HANCOCK COUNTY, Ind. - May is a time for prom and graduation parties -- which all too often mean underage drinking -- but one central Indiana community is taking a stand to stop it.
It's a time to celebrate, but if your end-of-school celebration includes underage drinking, some uninvited guests with badges may crash your party.
"We're not very popular with some of the teenagers in our community because they know that we're out there. We've had several parties that we know have now been canceled because the task force found out about it," Executive Director of Neighborhoods Against Substance Abuse Tim Retherford said.
The Underage Drinking Task Force is made up of all eight law enforcement agencies in Hancock County, plus Indiana State and Excise Police.
In March, the task force started "party patrols," where officers were actively out looking for underage drinking parties. And they've been busy.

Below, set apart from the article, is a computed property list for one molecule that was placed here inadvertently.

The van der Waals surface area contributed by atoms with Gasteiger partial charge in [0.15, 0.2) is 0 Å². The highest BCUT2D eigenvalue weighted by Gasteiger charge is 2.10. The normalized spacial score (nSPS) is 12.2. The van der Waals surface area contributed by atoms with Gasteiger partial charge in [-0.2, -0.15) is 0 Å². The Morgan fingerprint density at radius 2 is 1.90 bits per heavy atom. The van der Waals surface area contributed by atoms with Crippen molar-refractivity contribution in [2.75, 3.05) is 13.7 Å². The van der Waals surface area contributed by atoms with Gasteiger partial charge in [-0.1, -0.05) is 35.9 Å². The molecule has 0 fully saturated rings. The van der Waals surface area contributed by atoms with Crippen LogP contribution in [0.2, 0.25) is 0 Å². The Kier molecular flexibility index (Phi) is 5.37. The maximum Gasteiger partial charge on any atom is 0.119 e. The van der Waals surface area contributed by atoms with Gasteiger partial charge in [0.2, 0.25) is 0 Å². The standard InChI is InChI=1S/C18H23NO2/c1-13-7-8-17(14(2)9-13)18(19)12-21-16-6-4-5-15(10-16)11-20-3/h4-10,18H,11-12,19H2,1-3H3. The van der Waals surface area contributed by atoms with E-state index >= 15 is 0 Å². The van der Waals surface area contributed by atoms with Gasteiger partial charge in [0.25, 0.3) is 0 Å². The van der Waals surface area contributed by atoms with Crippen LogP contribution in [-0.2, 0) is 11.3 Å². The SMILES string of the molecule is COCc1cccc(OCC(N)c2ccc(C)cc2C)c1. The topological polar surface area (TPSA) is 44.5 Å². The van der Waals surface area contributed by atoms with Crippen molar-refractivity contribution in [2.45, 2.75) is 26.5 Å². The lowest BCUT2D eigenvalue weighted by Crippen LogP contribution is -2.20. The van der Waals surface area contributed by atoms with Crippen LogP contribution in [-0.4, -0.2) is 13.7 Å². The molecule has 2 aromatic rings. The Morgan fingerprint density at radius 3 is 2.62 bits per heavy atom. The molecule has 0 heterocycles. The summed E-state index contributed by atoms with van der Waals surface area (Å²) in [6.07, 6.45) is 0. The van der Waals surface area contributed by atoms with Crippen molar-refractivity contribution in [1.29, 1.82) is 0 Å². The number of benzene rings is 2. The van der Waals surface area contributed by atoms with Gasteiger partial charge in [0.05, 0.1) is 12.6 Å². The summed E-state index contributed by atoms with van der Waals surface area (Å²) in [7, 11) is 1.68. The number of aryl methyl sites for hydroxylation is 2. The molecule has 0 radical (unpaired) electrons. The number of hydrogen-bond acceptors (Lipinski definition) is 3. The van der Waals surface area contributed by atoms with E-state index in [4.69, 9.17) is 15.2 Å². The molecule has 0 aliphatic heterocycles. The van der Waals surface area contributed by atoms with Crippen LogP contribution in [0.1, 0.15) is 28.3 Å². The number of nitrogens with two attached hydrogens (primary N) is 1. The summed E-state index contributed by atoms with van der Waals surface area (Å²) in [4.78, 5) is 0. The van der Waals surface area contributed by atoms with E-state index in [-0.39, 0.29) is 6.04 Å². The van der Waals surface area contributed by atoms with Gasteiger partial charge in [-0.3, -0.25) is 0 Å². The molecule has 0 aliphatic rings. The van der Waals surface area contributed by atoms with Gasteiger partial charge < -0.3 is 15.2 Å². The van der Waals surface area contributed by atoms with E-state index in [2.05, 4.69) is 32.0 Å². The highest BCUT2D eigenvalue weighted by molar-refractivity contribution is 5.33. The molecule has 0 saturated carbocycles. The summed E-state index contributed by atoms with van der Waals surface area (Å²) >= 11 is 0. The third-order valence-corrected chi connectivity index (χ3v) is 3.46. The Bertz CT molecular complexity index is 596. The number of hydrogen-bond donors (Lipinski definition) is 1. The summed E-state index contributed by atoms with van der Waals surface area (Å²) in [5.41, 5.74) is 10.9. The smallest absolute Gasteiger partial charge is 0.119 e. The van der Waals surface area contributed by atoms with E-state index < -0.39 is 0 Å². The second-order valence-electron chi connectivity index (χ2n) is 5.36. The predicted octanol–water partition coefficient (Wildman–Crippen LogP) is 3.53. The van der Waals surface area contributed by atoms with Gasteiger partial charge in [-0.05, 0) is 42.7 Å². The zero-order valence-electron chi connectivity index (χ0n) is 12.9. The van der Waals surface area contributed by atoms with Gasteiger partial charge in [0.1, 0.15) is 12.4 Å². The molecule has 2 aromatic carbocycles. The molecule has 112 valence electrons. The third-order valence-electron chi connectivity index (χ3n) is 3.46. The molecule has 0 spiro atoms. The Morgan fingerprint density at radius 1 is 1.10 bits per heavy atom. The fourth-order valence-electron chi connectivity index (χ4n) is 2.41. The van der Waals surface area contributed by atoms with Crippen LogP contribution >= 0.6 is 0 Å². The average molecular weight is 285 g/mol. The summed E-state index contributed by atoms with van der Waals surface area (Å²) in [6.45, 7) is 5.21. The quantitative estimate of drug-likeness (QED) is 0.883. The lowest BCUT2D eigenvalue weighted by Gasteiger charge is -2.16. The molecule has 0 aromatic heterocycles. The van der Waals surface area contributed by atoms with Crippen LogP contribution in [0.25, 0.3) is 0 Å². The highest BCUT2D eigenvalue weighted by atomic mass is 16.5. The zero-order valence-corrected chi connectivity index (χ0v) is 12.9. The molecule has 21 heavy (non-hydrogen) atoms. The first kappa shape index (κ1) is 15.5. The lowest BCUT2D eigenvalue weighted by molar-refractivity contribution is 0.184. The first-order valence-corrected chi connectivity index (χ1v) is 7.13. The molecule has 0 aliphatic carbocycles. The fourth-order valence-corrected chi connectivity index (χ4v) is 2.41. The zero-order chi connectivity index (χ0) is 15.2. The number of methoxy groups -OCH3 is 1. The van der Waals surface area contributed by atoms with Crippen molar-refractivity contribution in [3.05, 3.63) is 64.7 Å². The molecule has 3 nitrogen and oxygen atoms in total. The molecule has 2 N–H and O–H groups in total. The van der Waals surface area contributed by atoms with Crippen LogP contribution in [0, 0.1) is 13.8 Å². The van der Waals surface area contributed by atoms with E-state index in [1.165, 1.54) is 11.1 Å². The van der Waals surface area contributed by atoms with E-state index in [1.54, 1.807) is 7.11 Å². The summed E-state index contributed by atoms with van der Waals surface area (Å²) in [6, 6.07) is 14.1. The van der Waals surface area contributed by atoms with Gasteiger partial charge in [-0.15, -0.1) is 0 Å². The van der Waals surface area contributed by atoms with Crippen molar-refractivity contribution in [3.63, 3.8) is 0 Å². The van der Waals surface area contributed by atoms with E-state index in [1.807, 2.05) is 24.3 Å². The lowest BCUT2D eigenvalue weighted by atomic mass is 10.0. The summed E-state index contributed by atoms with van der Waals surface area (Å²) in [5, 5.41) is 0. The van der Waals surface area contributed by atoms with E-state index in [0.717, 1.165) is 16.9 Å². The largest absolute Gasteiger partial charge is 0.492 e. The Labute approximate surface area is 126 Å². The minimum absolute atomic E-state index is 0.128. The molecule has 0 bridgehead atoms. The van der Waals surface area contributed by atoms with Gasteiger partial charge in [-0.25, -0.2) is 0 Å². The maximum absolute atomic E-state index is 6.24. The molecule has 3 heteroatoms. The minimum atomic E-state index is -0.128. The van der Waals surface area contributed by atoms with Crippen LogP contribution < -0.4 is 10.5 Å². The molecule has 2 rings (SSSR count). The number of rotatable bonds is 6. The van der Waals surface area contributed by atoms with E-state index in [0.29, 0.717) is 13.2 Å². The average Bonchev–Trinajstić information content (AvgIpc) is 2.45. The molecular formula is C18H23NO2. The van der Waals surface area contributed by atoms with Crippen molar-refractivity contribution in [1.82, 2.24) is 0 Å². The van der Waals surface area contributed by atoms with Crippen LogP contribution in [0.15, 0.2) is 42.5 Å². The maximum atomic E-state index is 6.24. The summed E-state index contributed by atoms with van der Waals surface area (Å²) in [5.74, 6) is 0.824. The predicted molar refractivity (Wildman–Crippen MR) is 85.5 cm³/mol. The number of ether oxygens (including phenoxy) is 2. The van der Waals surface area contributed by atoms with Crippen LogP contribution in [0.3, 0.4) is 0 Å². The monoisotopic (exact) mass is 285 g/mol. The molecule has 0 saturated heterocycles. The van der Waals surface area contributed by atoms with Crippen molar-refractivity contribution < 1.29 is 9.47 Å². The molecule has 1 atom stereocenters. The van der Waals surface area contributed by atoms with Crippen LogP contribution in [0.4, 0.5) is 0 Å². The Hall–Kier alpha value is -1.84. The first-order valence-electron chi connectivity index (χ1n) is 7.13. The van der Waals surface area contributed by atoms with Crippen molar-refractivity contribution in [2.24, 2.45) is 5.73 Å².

"In the last three weeks we've had five parties that have been busted," Retherford said. "Over the weekend, one of the parties, there were actually two 911 calls made to dispatch reporting the underage drinking party, and I believe that's a direct result of everybody knowing that the Underage Drinking Task Force is here."
"It's obviously very important. We don't want to lose any juveniles for any reason, but especially to alcohol when we can do something about it," said Michael Shepherd with the Hancock County Sheriff's Office.
Banners warning that the task force is watching hang all over town, including inside schools and bowling alleys.
Striking down the problem isn't about busting kids, it's about saving lives.
"Our concern is that we don't have some of the tragedies that other communities around our state have seen as a result of underage drinking," Retherford said.
Since the program kicked off at the end of June, more than 75 kids have been arrested by the task force for underage drinking. That means more than 75 kids have ended up either in the juvenile center or in jail.
The overtime for officers on the task force is funded through a grant paid for by the Indiana Criminal Justice Institute.
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